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Telehealth is changing the way we visit the doctor, and how seniors experience long-term care. COVID-19 has made telehealth a necessity for seniors, both for regular doctor visits, and for those in long-term care. Patients are more likely to suffer from diabetes as they age, and studies have also shown that patients with underlying diabetes complications are at an especially high risk for contracting COVID-19.
By communicating with medical professionals over a video-conferencing tool – like Skype or Zoom – seniors and long-term care staff can avoid unnecessary trips that might expose patients to COVID-19. And although it’s still early days, many studies indicate that telehealth is good for both doctors and patients, even for complex issues like wound care.
Why have I heard so much about telehealth and telemedicine lately?
The 2020 CARES Act expanded Medicare coverage of telemedicine, in part to address the concerns of patients who It’s one of the measures taken to prevent unnecessary exposure to COVID-19.
Telehealth and telemedicine — What’s the difference?
These terms are often used interchangeably. Telehealth is the umbrella term, and telemedicine refers specifically to treatment provided remotely.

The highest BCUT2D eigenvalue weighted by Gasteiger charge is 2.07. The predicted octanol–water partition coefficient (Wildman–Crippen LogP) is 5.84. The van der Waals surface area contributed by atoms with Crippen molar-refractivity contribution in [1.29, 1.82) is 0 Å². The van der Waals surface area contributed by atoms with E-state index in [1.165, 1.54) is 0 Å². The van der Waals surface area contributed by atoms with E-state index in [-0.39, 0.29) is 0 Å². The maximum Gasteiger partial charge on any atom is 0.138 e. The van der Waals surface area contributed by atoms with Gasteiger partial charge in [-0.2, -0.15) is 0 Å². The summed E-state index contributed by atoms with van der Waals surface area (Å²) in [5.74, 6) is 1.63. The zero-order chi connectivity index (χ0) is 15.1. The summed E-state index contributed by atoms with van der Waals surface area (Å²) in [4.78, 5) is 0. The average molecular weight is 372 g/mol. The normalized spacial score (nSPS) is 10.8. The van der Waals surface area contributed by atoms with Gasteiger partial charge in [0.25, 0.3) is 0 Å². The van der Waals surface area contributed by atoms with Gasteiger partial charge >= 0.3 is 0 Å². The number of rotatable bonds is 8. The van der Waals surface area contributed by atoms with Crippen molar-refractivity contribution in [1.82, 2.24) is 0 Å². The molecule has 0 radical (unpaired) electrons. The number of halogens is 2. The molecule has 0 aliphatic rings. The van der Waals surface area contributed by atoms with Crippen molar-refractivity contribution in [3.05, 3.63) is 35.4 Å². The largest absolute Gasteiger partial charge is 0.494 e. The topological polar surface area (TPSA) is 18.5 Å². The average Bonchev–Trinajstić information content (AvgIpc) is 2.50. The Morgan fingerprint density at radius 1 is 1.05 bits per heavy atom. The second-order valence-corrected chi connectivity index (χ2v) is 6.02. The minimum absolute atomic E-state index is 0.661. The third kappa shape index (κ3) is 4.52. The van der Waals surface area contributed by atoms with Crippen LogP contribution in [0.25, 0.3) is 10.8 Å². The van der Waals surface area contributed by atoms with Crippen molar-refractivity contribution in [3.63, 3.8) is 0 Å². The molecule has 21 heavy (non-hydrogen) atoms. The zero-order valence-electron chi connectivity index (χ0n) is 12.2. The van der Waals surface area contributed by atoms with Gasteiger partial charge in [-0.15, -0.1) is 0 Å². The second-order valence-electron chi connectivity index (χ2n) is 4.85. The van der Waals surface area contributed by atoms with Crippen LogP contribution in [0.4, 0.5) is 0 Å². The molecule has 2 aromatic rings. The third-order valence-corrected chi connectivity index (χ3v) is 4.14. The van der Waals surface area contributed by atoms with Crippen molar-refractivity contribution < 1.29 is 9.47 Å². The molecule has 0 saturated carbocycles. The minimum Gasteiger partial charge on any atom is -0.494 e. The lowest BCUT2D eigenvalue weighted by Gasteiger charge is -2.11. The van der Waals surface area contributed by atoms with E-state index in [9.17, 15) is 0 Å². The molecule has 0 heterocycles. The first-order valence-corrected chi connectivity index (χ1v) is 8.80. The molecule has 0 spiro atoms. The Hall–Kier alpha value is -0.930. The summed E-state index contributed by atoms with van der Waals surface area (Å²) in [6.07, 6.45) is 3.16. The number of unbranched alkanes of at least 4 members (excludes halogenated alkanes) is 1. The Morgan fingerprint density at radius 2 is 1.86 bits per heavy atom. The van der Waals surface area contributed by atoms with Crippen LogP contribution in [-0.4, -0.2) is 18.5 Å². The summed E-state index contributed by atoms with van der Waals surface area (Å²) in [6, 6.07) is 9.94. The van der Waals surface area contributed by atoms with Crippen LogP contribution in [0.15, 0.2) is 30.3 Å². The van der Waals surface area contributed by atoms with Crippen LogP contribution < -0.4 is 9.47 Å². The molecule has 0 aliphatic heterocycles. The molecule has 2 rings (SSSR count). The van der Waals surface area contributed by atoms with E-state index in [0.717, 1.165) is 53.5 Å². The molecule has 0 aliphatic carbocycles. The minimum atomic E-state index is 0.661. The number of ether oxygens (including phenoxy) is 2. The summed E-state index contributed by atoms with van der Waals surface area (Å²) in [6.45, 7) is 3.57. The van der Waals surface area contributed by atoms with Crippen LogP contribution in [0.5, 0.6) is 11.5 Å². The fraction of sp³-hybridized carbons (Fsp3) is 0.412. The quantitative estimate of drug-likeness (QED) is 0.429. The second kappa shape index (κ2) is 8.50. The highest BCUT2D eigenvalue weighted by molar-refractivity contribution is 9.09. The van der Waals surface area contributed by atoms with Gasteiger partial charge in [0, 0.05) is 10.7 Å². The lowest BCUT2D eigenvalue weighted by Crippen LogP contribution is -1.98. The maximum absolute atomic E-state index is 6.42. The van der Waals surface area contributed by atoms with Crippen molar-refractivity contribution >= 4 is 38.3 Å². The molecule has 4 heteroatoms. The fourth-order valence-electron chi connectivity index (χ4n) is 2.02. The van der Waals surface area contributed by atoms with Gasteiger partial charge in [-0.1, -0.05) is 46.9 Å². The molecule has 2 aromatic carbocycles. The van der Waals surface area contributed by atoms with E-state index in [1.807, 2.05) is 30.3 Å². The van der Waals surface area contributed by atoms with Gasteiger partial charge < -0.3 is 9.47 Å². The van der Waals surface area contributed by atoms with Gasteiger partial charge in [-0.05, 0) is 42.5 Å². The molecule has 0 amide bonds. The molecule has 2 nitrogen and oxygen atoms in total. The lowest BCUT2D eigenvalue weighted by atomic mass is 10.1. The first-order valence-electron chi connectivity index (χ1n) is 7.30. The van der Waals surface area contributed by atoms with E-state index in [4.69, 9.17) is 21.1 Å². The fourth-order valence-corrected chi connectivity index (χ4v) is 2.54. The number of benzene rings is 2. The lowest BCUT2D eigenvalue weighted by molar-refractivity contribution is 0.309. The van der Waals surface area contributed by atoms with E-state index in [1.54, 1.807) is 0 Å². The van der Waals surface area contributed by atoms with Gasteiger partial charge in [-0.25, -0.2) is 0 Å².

Can telehealth deliver the same level of wound care as an in-person doctor visits?
Multiple studies indicate that patients receive the same level of care using telemedicine. This is especially true of patients who add telehealth applications to their pre-existing doctor-patient relationships.
Do I need special equipment?
Everything you need is right there on your smartphone or desktop. In general, you need access to a secure internet connection and audio-visual communication. And in some cases, audio or text alone will suffice.
Who pays for my telehealth appointment?
Medicare covers telemedicine in the event of an established patient-doctor relationship. The CARES Act also has an amendment that allows Medicare to waive this requirement. Many private insurance plans cover telemedicine as well. And in good news all-around, advanced wound care can significantly lower the overall cost of care.
Is telehealth new?
Telehealth isn’t new, just recently expanded. You’ve probably used it without realizing it, via an online portal that your doctor office. It’s also been in use for years in rural areas, where many residents live too far from doctors to receive adequate health care from in-person doctor visits alone.
What are the advantages of telehealth?
Aside from wound care, telehealth can provide easier access to a wide spectrum of health services. Seniors in long-term care shouldn’t have to sacrifice their mental health needs in order to avoid exposure to COVID-19, and telehealth is helping more seniors access mental health professionals. Remote monitoring is advantageous to patients who need regular health monitoring, including those recovering from a stroke. Telehealth can also provide handy reminders to take medication.